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Alibaba is planning a $20 billion homecoming listing

Jack Ma at the "Tech for Good" Summit in Paris May 15 2019
Reuters/Charles Platiau
Still the most influential entrepreneur in China.
  • Mary Hui
By Mary Hui


Published Last updated This article is more than 2 years old.

China’s e-commerce giant is mulling a secondary blockbuster listing on the Hong Kong stock exchange as early as by the end of this year, five years after its record $25 billion float in New York, according to Bloomberg.

The move doesn’t come as a complete surprise. Jack Ma, Alibaba’s executive chairman and co-founder, had said last year that he would “definitely consider Hong Kong’s market” and “enhance our participation” in the city’s economy.

A second listing in Hong Kong “is more a homecoming than a fundraising,” wrote Bloomberg Intelligence analysts Vey-Sern Ling and Tiffany Tam, noting the company has ample cash, but that the move would bring the company closer to China-based funds. The company had previously listed its online unit,, in Hong Kong before delisting in 2012 ahead of its US IPO in 2014. Alibaba declined to comment on the possible listing to Bloomberg.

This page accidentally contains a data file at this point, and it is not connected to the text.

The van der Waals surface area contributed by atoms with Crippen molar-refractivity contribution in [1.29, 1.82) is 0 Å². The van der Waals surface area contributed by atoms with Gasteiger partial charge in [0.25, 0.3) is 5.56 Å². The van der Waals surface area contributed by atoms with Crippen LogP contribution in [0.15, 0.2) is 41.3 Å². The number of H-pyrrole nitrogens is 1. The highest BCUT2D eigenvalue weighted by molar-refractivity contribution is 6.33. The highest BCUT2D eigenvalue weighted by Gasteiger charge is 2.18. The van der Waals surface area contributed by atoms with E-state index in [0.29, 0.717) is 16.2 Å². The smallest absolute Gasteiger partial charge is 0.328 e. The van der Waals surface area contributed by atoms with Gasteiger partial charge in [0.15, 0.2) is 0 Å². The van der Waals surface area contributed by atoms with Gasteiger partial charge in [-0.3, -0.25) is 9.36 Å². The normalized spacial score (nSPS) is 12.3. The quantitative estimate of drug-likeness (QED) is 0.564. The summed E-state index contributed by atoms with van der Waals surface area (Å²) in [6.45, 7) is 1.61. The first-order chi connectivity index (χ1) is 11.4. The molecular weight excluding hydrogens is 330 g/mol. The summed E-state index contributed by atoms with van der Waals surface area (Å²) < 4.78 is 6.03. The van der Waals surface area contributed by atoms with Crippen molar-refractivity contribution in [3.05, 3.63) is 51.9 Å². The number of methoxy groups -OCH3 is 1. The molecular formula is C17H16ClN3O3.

Still, the move would help fill the company’s war chest amid fierce competition from rivals—in particular, food delivery firm Meituan Dianping, backed by social media giant Tencent—and as China’s economic growth slows amid an intensifying trade war with the US.

Hong Kong lost out on Alibaba’s IPO when the company spurned the Asian financial hub in favor of the Big Apple, in large part because the city’s stock exchange refused to change its rules to allow dual-class shares, which give certain shareholders greater voting rights instead of adhering to a strict “one share, one vote” principle.

Smarting from the pain of Alibaba’s rejection, Hong Kong approved dual-class shares in April 2018, and has since attracted major IPOs by smartphone maker Xiaomi and delivery firm Meituan Dianping, which ranked as the third- and seventh-largest offerings worldwide last year.

The direction of US-China relations this year could shape Alibaba’s final plans. Last week, China’s largest chipmaker, SMIC, suddenly announced that it would be delisting from the New York stock exchange, citing low trade volumes and high costs as effects of the US-China trade war reverberate across the technology sector.

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